"We finally have to improve the customer experience," rumbles the head of sales at the management meeting. "We simply can't do everything we can to sell our products at high prices and then have such shortcomings on delivery!" There was an embarrassed silence.
Only after some hesitation does the head of logistics notice timidly: "After all, we were able to reduce the delivery time by 10 percent last quarter".
Perhaps you are familiar with such discussions. The problem is that they miss the actual crucial point.
Change of scene: When I unpacked my new Apple Watch the other day, I once again noticed how much importance this company continues to place on customer experience, not abstractly, but quite specifically.
This means that a total of 20 steps may be necessary to unpack and start up the device (if you count everything). Each of these steps works right away, is emotionally charged and seamlessly moves on to the next step. After about 10 minutes, the Smartwatch is completely ready for operation and does not only provide pleasure after that.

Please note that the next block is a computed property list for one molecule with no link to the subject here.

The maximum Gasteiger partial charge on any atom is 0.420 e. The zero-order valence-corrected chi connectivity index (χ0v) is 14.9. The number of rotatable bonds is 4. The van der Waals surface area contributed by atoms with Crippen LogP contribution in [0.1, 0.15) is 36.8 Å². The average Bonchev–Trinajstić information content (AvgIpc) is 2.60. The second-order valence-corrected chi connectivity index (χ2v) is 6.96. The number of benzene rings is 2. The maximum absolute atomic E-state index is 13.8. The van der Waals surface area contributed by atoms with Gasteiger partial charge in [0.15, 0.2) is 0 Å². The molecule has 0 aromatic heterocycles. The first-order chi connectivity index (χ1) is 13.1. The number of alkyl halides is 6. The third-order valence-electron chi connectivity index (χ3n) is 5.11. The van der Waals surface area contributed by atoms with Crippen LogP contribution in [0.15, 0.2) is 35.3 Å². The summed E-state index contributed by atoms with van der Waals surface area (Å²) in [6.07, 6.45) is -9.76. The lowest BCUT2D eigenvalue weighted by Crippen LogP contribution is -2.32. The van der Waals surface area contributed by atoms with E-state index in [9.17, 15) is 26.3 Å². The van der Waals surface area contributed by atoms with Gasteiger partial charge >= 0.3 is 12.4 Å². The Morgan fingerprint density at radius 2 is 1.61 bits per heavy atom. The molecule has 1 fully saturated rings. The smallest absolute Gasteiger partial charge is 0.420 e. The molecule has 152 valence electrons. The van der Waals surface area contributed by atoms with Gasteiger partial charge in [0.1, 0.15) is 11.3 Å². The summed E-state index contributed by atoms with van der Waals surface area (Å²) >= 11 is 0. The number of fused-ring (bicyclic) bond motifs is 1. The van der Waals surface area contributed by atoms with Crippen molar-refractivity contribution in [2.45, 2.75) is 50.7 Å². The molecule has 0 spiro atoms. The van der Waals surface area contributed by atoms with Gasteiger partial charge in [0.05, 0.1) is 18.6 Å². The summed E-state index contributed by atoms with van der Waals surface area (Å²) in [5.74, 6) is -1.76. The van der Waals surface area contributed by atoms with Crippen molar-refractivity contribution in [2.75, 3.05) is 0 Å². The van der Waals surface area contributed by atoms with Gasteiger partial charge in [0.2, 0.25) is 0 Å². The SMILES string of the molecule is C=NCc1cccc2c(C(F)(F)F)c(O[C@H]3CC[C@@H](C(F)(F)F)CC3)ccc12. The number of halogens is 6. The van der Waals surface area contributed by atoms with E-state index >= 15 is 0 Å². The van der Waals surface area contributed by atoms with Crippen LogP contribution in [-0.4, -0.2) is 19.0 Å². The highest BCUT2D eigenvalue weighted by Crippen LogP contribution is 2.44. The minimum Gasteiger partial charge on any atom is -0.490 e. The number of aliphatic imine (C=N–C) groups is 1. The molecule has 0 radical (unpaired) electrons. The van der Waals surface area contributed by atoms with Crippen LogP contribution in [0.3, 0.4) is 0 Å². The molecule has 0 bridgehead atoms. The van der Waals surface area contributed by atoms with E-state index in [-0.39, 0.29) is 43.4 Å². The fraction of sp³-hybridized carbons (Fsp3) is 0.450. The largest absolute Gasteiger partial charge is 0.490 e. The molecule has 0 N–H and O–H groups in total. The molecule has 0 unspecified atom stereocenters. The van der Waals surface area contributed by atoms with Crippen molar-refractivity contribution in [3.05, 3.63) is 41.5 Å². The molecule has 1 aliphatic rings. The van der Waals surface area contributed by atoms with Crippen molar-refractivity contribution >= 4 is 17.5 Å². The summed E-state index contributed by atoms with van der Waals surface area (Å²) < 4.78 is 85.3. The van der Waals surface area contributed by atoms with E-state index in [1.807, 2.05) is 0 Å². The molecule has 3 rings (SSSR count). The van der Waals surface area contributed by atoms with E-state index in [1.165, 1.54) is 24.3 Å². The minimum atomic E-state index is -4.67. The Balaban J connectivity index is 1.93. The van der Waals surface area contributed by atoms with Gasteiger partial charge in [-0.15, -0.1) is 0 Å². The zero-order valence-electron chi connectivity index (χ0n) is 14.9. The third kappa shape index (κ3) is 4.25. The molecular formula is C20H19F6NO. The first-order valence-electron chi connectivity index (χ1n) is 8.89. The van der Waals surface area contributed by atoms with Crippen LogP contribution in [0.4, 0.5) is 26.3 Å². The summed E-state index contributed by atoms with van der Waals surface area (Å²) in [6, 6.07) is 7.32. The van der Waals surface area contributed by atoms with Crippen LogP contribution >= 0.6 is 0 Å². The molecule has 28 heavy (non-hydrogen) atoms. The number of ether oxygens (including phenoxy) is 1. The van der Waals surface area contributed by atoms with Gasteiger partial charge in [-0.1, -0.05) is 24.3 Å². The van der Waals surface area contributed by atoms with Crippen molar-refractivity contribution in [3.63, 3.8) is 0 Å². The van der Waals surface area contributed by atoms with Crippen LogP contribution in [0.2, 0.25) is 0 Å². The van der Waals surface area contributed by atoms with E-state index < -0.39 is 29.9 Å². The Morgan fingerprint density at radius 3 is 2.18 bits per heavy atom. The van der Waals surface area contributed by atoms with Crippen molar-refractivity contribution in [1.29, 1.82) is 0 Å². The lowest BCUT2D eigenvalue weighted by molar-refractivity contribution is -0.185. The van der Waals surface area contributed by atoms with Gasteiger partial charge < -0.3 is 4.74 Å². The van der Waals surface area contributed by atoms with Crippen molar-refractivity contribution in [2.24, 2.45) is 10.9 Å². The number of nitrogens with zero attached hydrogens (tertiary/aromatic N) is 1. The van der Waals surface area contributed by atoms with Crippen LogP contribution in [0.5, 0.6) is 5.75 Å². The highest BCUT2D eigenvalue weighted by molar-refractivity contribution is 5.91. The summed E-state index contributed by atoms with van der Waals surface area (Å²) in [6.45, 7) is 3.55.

This is not about the company from Cupertino, but about one important point: Apple is still the benchmark in not missing any opportunities in the positive customer experience. As a result, all contact with the customer is an opportunity to deepen the customer relationship - or it is thoughtlessly wasted.
That's how it is in your company: Every point of contact of your customers with your brand, your product, and your people is an opportunity that is often carelessly missed.
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